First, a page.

Using Git diff to document overridden templates in WordPress themesSeptember 27, 2017
git diff to view and store the set of changes in overridden template files.
There are many things I really like in WordPress development. Template overriding is not one of them. It is a feature of child themes that comes with WordPress itself: A template file of the parent theme can be overridden by a child theme. If the same template file (page.php, archive.php, et cetera) exists in a parent and child theme, WordPress will use the child theme one and ignore the parent’s template. I suggest you try literally everything else before doing this. But people make mistakes and all projects have to make tradeoffs, so sometimes we have to deal with ugly things. What should we do with ugly code? Document it well. Of course, if the effort required to document it is greater or equal to the effort required to refactor it, then clean things up by all means. But in the case of overridden templates I have found a really simple way to improve the development experience with automatically generated documentation.
Git all the things!
The idea is to use the diff command of Git 1 to view all changes of a template file between parent and child theme. It does not matter if one of the files is outside of the git repository. I usually encounter this with child themes where the child template is the Git repository I am working in and the parent template is outside of it. That’s okay, Git will find all changes and create a diff view for them. Let’s say I want to do this for the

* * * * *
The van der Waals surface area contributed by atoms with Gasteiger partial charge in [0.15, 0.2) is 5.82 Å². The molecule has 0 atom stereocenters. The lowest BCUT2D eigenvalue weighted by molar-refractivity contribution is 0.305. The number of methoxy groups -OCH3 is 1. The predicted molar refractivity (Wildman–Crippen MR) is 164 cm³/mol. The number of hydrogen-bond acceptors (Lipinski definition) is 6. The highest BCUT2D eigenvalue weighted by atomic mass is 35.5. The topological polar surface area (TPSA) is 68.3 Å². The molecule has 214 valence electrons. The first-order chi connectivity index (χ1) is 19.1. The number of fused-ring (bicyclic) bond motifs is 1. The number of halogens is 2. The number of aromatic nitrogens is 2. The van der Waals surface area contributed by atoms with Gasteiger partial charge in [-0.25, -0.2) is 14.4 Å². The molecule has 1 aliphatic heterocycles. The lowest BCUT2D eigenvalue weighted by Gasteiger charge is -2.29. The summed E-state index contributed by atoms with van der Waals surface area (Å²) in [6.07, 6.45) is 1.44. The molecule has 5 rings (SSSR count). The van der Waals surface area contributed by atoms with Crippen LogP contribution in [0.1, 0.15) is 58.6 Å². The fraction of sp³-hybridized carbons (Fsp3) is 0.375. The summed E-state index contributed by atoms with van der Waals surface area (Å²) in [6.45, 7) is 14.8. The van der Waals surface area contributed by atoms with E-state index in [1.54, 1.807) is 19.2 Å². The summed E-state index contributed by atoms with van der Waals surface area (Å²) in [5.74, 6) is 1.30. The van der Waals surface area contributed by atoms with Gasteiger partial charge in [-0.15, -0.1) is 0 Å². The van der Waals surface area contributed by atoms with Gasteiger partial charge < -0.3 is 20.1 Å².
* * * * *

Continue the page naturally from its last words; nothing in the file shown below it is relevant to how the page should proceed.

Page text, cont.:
archive.php template file. In my child theme, I would run the following:
git diff ../parent-theme/archive.php ./archive.php
This will display the diff view directly in the terminal. Initially I simply took a screenshot of the diff and added it to documentation. This is pretty stupid in a number of ways and I just learned how to do it better today. A screenshot can only capture so much, plus storing raw text as an image is just a complete waste of resources. So what do we do? We can capture and store the diff content in a text file. This way it will be complete and can be viewed anytime in the terminal. And yes, we can store the nice green and red highlighting colors too! Here is how:
git diff --color ../parent-theme/archive.php ./archive.php > docs/archive-diff.txt
Now the complete diff is stored in this text file. If you want to look at the diff, you can view it with
cat 2 to get nice highlighting colors and diff syntax:
That is it! Simple enough. To make this technique as effective as possible I would try to automate the diff generation somehow. It would probably make most sense as a Git hook to make sure documentation is always up to date. I have been doing it manually for now, but will try to automate it the next time I work in a project with overridden templates!
Afterthought: You might wonder why store the diff at all? It is redundant information that can be generated whenever needed by running the diff command. That is true, but requires anyone who wants to check documentation for overridden templates to checkout the repository and have a copy of the parent theme. If this is the case anyway, I guess you would not want to store the diff at all.